Catastrophe! Ten Years Later:
The Looting and Destruction of Iraq’s Past
Poignant display of great loss of cultural heritage is extended at the ROM
until February 2
(Toronto, Ontario – January 13, 2014) The engagement of Catastrophe! Ten Years Later: The Looting and Destruction of Iraq’s Past has been extended at the Royal Ontario Museum (ROM). Developed by the Oriental Institute Museum of the University of Chicago, the exhibition, displayed in the Hilary and Galen Weston Wing, Level 2, can now be seen until Sunday, February 2, 2014.
The looting of Baghdad’s Iraq Museum in April 2003 during the Iraq war shocked the world. Priceless antiquities were stolen or destroyed, devastating one of the world’s most important museums of ancient culture. An extensive database, accessible to international researchers, had been developed and maintained by the museum. The destruction of these records was a great blow to world scholarship. Looting was not confined to this one prominent site. During the Iraq war, numerous of the country’s archaeological sites were ransacked with artifacts either stolen or destroyed.
Dr. Clemens Reichel, Professor of Mesopotamian Archaeology at the University of Toronto, Associate Curator of Ancient Near East in the ROM’s Department of World Cultures and the ROM's curatorial representative for Catastrophe! is pleased that the exhibit has been so well received. Ten years ago, as a
Research Associate at the Oriental Institute, Reichel coordinated the creation of a web-based database to aid international law enforcement officials in the recovery of stolen artifacts from the Iraq Museum. Faced with the recent escalation of hostilities in Syria that has seen the looting and destruction of cultural heritage sites added to an already staggering scale of human suffering, the topic of cultural heritage protection remains close to his heart: “Seeing the horrible images from Syria, I can't help feeling a certain déjà vu. For all the wrong reasons Catastrophe! remains topical — all the more reason, however, to see it!” The strong public response to recent programs at the ROM on cultural heritage preservation in the Middle East, including a symposium on museum and site protection in Iraq and a forum on Syria held in conjunction with "Doctors without Borders", greatly contributed to the extended engagement of Catastrophe! at the ROM.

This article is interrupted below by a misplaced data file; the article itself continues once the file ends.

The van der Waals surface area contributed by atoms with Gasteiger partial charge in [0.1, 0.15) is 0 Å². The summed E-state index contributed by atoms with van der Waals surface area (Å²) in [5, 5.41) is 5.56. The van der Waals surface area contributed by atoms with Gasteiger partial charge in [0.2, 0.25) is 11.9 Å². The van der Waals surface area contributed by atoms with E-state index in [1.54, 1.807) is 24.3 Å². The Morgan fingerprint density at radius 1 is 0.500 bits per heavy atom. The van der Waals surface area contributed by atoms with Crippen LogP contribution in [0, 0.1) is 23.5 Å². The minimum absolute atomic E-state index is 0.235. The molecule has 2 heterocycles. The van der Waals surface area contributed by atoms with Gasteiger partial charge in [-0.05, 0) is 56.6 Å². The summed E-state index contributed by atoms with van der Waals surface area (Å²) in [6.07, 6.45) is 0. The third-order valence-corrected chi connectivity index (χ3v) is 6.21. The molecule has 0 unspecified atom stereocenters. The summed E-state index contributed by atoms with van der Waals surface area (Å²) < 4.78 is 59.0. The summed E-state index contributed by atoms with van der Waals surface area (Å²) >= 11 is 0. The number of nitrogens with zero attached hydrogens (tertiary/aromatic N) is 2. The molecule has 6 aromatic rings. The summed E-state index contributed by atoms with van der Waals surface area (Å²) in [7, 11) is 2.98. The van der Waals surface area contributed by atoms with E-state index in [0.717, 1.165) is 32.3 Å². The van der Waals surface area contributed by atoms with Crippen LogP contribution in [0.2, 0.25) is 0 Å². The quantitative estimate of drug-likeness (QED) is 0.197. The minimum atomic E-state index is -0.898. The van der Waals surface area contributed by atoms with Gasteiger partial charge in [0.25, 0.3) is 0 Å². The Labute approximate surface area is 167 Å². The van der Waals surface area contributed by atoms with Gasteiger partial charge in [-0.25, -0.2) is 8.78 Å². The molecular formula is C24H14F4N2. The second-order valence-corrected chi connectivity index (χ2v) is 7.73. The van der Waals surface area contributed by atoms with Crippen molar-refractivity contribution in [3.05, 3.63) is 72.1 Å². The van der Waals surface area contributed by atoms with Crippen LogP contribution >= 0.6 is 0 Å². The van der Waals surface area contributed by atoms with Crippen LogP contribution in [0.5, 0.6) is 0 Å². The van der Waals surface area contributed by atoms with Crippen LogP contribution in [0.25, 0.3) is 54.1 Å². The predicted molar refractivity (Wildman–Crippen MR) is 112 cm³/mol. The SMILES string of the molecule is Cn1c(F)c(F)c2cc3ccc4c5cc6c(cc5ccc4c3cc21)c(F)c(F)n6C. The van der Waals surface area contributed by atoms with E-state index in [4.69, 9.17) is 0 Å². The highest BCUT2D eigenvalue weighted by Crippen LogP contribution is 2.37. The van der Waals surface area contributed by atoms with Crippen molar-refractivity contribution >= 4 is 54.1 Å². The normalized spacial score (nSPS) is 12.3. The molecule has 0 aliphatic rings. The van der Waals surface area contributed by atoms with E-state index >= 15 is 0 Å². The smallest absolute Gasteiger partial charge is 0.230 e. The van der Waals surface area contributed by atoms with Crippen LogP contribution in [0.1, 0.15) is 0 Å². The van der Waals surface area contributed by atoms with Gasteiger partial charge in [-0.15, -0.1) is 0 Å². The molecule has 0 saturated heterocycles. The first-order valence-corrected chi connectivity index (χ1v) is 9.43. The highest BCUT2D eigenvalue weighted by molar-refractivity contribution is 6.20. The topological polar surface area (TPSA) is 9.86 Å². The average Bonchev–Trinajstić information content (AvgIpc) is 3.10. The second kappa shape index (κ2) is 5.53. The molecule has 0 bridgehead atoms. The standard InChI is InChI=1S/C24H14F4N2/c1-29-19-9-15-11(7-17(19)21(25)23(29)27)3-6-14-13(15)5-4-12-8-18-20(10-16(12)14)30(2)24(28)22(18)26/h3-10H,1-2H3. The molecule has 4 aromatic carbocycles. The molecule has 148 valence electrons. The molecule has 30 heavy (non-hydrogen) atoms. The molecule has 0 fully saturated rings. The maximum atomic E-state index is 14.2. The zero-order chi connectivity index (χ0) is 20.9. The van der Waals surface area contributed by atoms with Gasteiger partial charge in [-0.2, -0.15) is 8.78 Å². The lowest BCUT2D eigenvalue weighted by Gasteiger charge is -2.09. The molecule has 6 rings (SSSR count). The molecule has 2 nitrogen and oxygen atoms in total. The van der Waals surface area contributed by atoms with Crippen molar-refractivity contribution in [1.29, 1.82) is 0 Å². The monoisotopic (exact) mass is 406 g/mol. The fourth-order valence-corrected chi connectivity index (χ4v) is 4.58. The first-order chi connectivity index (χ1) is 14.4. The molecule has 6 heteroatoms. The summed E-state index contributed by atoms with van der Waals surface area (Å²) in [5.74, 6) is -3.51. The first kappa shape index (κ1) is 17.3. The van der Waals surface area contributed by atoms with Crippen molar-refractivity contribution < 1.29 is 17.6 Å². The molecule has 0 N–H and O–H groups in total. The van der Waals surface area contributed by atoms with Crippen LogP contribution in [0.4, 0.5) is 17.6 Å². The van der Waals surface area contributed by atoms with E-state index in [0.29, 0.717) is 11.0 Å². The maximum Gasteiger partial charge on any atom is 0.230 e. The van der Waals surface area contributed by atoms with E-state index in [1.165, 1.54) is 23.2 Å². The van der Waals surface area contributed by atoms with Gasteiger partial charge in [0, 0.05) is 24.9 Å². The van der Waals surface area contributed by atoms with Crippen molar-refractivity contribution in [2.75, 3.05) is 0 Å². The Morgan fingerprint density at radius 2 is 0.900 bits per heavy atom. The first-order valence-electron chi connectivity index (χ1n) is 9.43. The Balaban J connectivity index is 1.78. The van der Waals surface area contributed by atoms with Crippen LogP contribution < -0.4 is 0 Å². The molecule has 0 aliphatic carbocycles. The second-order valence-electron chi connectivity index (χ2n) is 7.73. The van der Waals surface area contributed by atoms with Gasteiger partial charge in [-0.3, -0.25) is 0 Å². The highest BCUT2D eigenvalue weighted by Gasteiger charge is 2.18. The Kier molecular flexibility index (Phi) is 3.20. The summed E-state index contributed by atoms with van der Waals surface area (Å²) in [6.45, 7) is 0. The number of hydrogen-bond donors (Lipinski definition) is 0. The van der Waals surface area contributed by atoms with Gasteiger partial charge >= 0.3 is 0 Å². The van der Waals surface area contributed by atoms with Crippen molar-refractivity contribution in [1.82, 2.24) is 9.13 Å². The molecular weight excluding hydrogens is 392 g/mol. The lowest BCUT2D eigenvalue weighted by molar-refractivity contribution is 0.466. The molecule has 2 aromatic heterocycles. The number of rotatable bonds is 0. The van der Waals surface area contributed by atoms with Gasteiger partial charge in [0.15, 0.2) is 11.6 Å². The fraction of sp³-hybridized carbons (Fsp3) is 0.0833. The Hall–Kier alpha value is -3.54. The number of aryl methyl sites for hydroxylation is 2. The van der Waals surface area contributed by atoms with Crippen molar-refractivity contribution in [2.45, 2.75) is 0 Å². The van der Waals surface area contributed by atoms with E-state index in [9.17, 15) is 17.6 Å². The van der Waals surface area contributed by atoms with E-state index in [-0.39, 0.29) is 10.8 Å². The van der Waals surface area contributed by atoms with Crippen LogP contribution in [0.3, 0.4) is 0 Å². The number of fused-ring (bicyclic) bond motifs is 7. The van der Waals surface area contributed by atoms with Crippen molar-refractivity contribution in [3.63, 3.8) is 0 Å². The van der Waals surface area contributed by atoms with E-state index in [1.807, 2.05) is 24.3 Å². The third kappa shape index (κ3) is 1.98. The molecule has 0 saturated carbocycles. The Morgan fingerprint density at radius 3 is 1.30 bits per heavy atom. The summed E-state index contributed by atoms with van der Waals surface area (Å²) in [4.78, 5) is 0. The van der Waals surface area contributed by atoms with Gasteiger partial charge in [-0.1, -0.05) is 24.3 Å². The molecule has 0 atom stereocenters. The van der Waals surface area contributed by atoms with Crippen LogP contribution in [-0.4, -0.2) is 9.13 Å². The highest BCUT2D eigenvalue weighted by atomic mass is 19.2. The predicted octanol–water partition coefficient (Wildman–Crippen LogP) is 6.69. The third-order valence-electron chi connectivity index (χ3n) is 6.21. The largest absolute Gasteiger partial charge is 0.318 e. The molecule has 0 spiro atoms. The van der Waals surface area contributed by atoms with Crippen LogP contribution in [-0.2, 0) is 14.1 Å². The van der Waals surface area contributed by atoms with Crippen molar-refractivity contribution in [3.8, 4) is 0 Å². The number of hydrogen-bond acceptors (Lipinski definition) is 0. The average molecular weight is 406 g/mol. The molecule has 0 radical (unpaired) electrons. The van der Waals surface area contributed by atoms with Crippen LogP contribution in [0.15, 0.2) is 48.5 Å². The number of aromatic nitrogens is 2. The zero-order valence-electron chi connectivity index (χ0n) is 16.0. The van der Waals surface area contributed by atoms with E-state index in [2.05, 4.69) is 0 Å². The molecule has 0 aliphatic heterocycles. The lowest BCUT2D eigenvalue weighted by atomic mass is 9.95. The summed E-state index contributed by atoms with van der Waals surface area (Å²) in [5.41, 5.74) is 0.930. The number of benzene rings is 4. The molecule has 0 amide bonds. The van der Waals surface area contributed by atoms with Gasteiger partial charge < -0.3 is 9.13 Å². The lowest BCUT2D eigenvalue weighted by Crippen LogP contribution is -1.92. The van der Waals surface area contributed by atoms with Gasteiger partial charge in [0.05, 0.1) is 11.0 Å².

In creating this award-winning exhibition, Chicago's Oriental Institute strove to educate the public on the devastation of Iraq's cultural heritage. Catastrophe: The Looting and Destruction of Iraq's Past debuted at the Oriental Institute in April 2008, followed by a number of international venues upon its Chicago closing. To mark the tenth anniversary of the Iraq Museum’s looting, the Oriental Institute's McGuire Gibson and Katharyn Hanson created the updated version of "Catastrophe" now on display at the ROM. Serving as a reminder that Iraq's cultural heritage is still under threat, no actual artifacts are displayed. Text and images powerfully communicate the war's tragic effects and the continued impact on Iraq's cultural, archaeological, and heritage sites. Six sections comprise the show, providing background and context: Introduction; The Museum; Archaeological and Heritage Sites in Iraq; The Importance of Archaeological Context; Looted Artifacts; and What Has Been Done: What Can be Done? Protecting the Past.
ROM Ancient Cultures
ROM Ancient Cultures is the Museum’s newest Centre of Discovery. ROM Ancient Cultures seeks to be recognized globally as an essential destination for making sense of how past societies inform our lives and help us plan for the future. This Centre provides a focal point for research, programs and activities related to Ancient Cultures and Archaeology at the ROM and in the community. Follow @ROMAncient on Twitter.
This exhibition was developed, written and produced
by the Oriental Institute Museum of the University of Chicago.